- Avoid creating new trails across switchbacks, meadows and in high fragile areas. Make sketches or take photos rather than collect flower, plants and seeds. Do not purchase items made from wild animals’ skins or furs. Take care while walking through farmland and always stay to the uphill side of livestock on trails.
It is appropriate to use baggy pants or calf-length skirts with a loose top in trekking and touring wear for women. It is recommended to use shirt all the times for men. Men’s knee-length hiking shorts are good enough for trekking but not when visiting temples, monasteries or homes.
Nudity is particularly offensive:Whether bathing in a stream or at a village tap, men should wear shorts or underwear, women can wrap in a loongi (sarong) and douse themselves as the village women do. Only sport a swimsuit if well secluded from village eyes. Public affection is likewise frowned upon.
Artifacts and Antiques
We respect your visit to Nepal and we like you not to take any religious objects (prayer stones, statues, temple ritual objects, prayer flags, etc.) away from sacred sites and discourage others from doing so. It is illegal to export anything older than 100 years.
Most Nepalese people don’t mind being photographed, however you must ask before taking especially if photographing ceremonies or older people. Paying for a picture reinforces a hand-out mentality. Try instead to establish a friendly rapport with a few words or gestures.
We highly suggest you not to give candy, pens, trinkets or money to children but instead donate to a school, monastery or hospital. Nepalese people give a few rupees to the handicapped and religious mendicants; you can do the same but avoid beggars who follow you for asking money for them and their children.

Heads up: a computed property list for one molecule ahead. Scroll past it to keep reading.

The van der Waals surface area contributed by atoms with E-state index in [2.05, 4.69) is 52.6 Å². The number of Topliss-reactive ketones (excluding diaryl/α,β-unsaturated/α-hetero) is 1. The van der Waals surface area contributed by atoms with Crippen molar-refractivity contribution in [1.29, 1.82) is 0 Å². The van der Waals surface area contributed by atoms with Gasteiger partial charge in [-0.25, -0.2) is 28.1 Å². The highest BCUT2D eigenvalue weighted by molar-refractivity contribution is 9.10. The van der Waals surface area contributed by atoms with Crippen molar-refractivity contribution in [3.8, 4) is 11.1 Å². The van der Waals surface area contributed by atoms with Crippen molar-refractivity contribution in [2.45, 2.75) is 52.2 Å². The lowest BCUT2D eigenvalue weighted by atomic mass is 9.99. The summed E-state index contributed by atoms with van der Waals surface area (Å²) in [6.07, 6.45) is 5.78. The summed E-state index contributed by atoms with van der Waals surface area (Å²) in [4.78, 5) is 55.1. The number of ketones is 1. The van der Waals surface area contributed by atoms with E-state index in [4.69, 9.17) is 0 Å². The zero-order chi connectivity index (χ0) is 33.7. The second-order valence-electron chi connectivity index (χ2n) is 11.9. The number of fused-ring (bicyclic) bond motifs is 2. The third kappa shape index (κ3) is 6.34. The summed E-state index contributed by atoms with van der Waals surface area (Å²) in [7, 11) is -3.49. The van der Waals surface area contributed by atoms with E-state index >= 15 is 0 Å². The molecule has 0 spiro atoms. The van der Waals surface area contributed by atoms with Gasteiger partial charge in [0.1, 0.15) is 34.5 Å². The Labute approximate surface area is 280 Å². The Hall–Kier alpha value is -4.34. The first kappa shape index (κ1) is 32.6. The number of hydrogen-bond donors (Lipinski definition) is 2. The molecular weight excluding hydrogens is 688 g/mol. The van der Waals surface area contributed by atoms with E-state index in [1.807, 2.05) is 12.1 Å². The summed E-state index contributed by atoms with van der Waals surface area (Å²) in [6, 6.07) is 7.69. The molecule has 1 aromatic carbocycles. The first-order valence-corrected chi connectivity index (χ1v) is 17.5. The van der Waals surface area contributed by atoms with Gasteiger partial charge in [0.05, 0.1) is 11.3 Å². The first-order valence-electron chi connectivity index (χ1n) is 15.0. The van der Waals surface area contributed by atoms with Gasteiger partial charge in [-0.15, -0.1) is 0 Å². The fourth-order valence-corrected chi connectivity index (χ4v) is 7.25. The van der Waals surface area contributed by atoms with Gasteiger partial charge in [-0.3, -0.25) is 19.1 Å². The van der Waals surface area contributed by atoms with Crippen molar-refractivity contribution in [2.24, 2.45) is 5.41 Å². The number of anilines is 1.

Bargain for souvenirs and trekking services but ask around to establish fair price. In some region in Nepal such as Annapurna, price in hotel menu are fixed. You can bargain for shopping in Kathmandu.
To show appreciation and respect, use two hands rather than one when giving or receiving something, even money. “Namaste” greeting is much preferable. Avoid touching women and holy men in Nepal.
Remove your footwears when entering a home, temple or monastery (leather items are not allowed in Hindu temples) and avoid smoking and wearing scant dress in religious settings.
Tipping is mandatory and a newly accepted custom in Nepal. It is not necessary to give tips at Hotel and restaurant because they already add service charge in the bill. Touring and trekking organization staff members often make up for relatively meager wages with tips. But, it should only reward good work.
Even if you are an experienced medical practitioner, it is not wise to give medicine to a sick Nepali on the trek unless you can watch his or her reaction. Most Nepalese have never been exposed to Western medicine and may react unpredictably. Encourage villagers to wash cuts with soap and boiled water, and to see their closest clinic for medical treatment.
Never trek alone especially on unspoiled region, trek with Others if you run into trouble or take a tumble no one will know. Trekking with an agency assures the greatest security.
Security: Watch your gear carefully in lodges and on the trail. Don’t be showy with expensive items, and always lock your room or baggage.
High Altitude Sickness: Find out more from your agent or the Himalayan Rescue Association (HRA) about this sickness and helicopter rescue options. Always register your trekking plans with your embassy, consulate or HRA. Beware of other trail hazards, watch where you are going and don’t over-extend yourself.
Eating and Drinking: Never eat unpeeled fruit or vegetables unless you know they’ve been adequately soaked in solution. Drink only after water is boiled or iodized. Always wash your hands before eating.